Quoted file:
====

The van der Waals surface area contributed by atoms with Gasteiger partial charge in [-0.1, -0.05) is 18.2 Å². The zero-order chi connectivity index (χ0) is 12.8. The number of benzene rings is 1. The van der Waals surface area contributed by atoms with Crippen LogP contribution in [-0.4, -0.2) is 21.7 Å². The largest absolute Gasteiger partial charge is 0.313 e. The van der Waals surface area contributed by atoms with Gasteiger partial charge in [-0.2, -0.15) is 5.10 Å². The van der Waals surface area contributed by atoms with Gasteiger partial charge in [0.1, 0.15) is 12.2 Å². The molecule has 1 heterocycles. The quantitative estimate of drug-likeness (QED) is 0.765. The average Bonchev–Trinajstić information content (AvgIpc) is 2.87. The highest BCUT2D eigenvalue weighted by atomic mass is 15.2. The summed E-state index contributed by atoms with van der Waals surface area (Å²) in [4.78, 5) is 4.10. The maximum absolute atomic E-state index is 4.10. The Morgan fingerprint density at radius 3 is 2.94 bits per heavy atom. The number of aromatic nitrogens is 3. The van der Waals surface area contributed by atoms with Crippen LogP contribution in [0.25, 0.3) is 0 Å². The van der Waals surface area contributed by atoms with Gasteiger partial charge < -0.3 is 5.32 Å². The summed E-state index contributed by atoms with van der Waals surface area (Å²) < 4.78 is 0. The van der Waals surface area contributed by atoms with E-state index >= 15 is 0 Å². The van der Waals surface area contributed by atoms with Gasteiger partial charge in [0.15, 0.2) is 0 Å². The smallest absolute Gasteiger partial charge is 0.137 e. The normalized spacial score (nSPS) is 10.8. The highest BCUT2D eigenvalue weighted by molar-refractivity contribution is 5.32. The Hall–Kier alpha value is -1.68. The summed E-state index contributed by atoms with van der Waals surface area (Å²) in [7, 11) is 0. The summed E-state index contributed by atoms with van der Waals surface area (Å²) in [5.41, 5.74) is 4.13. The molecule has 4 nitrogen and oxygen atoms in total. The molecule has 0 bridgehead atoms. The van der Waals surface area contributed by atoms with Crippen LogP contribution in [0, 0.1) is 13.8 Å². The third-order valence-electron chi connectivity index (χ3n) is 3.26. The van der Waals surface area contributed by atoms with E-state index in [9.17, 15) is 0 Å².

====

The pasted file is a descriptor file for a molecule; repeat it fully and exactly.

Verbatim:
The van der Waals surface area contributed by atoms with Gasteiger partial charge in [-0.1, -0.05) is 18.2 Å². The zero-order chi connectivity index (χ0) is 12.8. The number of benzene rings is 1. The van der Waals surface area contributed by atoms with Crippen LogP contribution in [-0.4, -0.2) is 21.7 Å². The largest absolute Gasteiger partial charge is 0.313 e. The van der Waals surface area contributed by atoms with Gasteiger partial charge in [-0.2, -0.15) is 5.10 Å². The van der Waals surface area contributed by atoms with Gasteiger partial charge in [0.1, 0.15) is 12.2 Å². The molecule has 1 heterocycles. The quantitative estimate of drug-likeness (QED) is 0.765. The average Bonchev–Trinajstić information content (AvgIpc) is 2.87. The highest BCUT2D eigenvalue weighted by atomic mass is 15.2. The summed E-state index contributed by atoms with van der Waals surface area (Å²) in [4.78, 5) is 4.10. The maximum absolute atomic E-state index is 4.10. The Morgan fingerprint density at radius 3 is 2.94 bits per heavy atom. The number of aromatic nitrogens is 3. The van der Waals surface area contributed by atoms with Crippen LogP contribution in [0.25, 0.3) is 0 Å². The van der Waals surface area contributed by atoms with Gasteiger partial charge < -0.3 is 5.32 Å². The summed E-state index contributed by atoms with van der Waals surface area (Å²) < 4.78 is 0. The van der Waals surface area contributed by atoms with E-state index >= 15 is 0 Å². The van der Waals surface area contributed by atoms with Gasteiger partial charge in [0.15, 0.2) is 0 Å². The smallest absolute Gasteiger partial charge is 0.137 e. The normalized spacial score (nSPS) is 10.8. The highest BCUT2D eigenvalue weighted by molar-refractivity contribution is 5.32. The Hall–Kier alpha value is -1.68. The summed E-state index contributed by atoms with van der Waals surface area (Å²) in [7, 11) is 0. The summed E-state index contributed by atoms with van der Waals surface area (Å²) in [5.41, 5.74) is 4.13. The molecule has 4 nitrogen and oxygen atoms in total. The molecule has 0 bridgehead atoms. The van der Waals surface area contributed by atoms with Crippen LogP contribution in [0, 0.1) is 13.8 Å². The third-order valence-electron chi connectivity index (χ3n) is 3.26. The van der Waals surface area contributed by atoms with E-state index in [9.17, 15) is 0 Å².